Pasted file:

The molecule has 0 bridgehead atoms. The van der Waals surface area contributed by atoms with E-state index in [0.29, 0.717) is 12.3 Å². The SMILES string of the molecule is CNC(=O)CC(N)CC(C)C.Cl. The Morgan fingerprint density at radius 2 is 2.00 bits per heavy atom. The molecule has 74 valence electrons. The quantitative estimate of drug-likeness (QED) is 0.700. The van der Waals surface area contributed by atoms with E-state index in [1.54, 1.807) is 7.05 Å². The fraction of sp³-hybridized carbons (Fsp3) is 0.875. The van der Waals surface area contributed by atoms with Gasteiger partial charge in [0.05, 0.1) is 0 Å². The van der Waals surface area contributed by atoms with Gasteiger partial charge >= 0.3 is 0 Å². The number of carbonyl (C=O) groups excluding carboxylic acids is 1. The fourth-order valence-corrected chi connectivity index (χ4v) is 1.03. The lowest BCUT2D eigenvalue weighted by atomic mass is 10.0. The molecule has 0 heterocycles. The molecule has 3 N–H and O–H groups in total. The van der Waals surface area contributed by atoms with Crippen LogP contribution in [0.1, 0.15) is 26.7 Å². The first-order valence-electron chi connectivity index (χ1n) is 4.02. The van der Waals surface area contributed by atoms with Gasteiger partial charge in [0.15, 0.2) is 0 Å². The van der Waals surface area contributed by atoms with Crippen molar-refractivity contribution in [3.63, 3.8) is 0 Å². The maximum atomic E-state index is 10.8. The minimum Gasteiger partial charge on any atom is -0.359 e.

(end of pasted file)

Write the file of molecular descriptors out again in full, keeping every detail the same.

The molecule has 0 bridgehead atoms. The van der Waals surface area contributed by atoms with E-state index in [0.29, 0.717) is 12.3 Å². The SMILES string of the molecule is CNC(=O)CC(N)CC(C)C.Cl. The Morgan fingerprint density at radius 2 is 2.00 bits per heavy atom. The molecule has 74 valence electrons. The quantitative estimate of drug-likeness (QED) is 0.700. The van der Waals surface area contributed by atoms with E-state index in [1.54, 1.807) is 7.05 Å². The fraction of sp³-hybridized carbons (Fsp3) is 0.875. The van der Waals surface area contributed by atoms with Gasteiger partial charge in [0.05, 0.1) is 0 Å². The van der Waals surface area contributed by atoms with Gasteiger partial charge >= 0.3 is 0 Å². The number of carbonyl (C=O) groups excluding carboxylic acids is 1. The fourth-order valence-corrected chi connectivity index (χ4v) is 1.03. The lowest BCUT2D eigenvalue weighted by atomic mass is 10.0. The molecule has 0 heterocycles. The molecule has 3 N–H and O–H groups in total. The van der Waals surface area contributed by atoms with Crippen LogP contribution in [0.1, 0.15) is 26.7 Å². The first-order valence-electron chi connectivity index (χ1n) is 4.02. The van der Waals surface area contributed by atoms with Gasteiger partial charge in [0.15, 0.2) is 0 Å². The van der Waals surface area contributed by atoms with Crippen molar-refractivity contribution in [3.63, 3.8) is 0 Å². The maximum atomic E-state index is 10.8. The minimum Gasteiger partial charge on any atom is -0.359 e.